Just spent three days sitting in a courtroom of the King County courthouse, a grand old space with lovely marble floors and glacially slow elevators. I was the last juror seated in a civil case that involved testimony from a doc who thought he was a stand-up comic. Judge Marianne Spear finally had to tell him to keep his answer succinct. He did not, even though he kept complaining that he needed to get out of there. He had patients to see. Well, he was trying our patience with his long, rambling answers. Oh, and part of one of his long, rambling answers involved taking personal responsibility for paying bills: "I have patients that pay me in homemade jams and sausages. I've got a guy who's washing my car for the rest of his life to pay off his debt."
The wheels of justice creak in strange ways and I really didn't want to be there, nudging Juror No. 8, who fell asleep and trying not to fall asleep myself or roll my eyes too obviously at the inept lawyers. OK, one was inept, the other was condescending beyond belief. She even winked at the jury and baldly laughed at the poor, pitiful plantiff. Come on. Still, I felt good about fulfilling my civic duty and it was exciting to find myself in a group dynamic that somehow worked like it's supposed to work. There were no obnoxious divas, nobody who hogged the floor when it came time to talk.
If this were an episode of some legal drama, the case would have been sensationalized as cop hits man, who was driving while black. The plantiff was suing the city of Seattle for injuries sustained in a low-speed rear-ender. The city admitted liability, but Mr. E wanted more. He wanted a paycheck, so said the snarky defense attorney. Oh, the accident happened nearly five years ago, and the plantiff went to prison shortly after for domestic violence and witness tampering. He was from an abusive family and was on anti-psychotic drugs. He was not exactly a credible witness. He went to a chiropractor for treatment and the defense contended that those manipulations aggravated the injury to his neck and shoulder. A pathologist on the jury had examined post-mortem patients who died as a result of chiropractic adjustments. Holy crap!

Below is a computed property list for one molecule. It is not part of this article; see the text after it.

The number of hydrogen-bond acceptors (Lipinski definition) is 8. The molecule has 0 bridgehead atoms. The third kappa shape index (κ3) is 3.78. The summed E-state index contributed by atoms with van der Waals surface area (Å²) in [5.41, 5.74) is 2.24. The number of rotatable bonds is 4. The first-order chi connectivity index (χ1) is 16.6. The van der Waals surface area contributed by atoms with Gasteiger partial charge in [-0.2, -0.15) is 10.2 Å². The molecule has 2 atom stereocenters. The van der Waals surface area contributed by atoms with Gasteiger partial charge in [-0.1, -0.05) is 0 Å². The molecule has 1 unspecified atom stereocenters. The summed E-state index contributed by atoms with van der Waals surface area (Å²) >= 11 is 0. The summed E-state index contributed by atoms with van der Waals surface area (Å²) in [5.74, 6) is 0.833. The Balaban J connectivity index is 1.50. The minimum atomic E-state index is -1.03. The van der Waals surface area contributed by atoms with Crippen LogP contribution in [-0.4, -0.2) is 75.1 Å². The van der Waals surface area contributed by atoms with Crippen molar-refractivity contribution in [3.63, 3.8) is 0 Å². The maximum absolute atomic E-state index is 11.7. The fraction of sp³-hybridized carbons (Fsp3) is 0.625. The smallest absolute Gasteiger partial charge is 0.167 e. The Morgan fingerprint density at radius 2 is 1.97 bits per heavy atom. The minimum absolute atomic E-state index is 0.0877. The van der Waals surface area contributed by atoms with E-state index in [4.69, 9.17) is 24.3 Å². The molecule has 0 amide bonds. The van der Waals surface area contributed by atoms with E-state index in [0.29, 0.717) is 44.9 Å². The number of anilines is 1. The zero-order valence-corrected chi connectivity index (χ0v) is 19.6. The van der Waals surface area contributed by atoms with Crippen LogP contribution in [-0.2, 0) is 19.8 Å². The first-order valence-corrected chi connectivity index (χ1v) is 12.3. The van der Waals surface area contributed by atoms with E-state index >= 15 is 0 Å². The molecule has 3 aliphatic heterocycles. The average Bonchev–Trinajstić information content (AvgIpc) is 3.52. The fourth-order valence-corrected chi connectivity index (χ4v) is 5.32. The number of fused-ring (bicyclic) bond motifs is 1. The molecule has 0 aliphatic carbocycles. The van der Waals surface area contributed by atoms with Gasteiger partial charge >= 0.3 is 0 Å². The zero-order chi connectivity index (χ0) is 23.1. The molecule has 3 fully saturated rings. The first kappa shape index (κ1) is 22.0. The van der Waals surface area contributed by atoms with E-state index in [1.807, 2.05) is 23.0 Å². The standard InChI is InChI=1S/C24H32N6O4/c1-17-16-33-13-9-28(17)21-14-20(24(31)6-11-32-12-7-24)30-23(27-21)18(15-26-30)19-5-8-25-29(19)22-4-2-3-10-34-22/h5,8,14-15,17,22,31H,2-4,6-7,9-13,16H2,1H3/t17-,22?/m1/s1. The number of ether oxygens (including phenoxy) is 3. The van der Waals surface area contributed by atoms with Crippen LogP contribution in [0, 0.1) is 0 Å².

While we sat in the jury room, deliberating, I stared at the poster in the photograph, thinking about these weighty words. This call to action to do something, anything to contribute. I try. (See item below.) The older I get, the more it breaks my heart to see the pain and suffering in the world. The guy in the wheelchair with a ratty cup from Subway, begging for change. The woman sitting on the street corner, who said thanks but no thanks when offered leftover pizza. She couldn't eat it because she had no teeth. These things haunt me. I don't want to hear about how people make choices. People don't choose to be born into poverty and have abusive parents and end up on the street.
It's certainly much more complicated than dumping a bunch of change into a ratty cup or not trying to wiggle out of jury duty. I want to support the Occupy movement, but still do not quite understand what the goal is there. Oh, and then, there's this: I am constantly hustling to get work that pays something beyond peanuts so I can make my mortgage payment. I am too busy for do-gooding, right? Wrong. One powerful reason I want to do more is that I can picture myself on the receiving end of that help.
So, yeah, here comes the pitch. It's really not hard to contribute to one of my favorite charitable causes. The University District Food Bank helps feed 1,000 people a week, many of those numbers are children of working families. Please consider "walking in the light of creative altrusim" by making a donation online.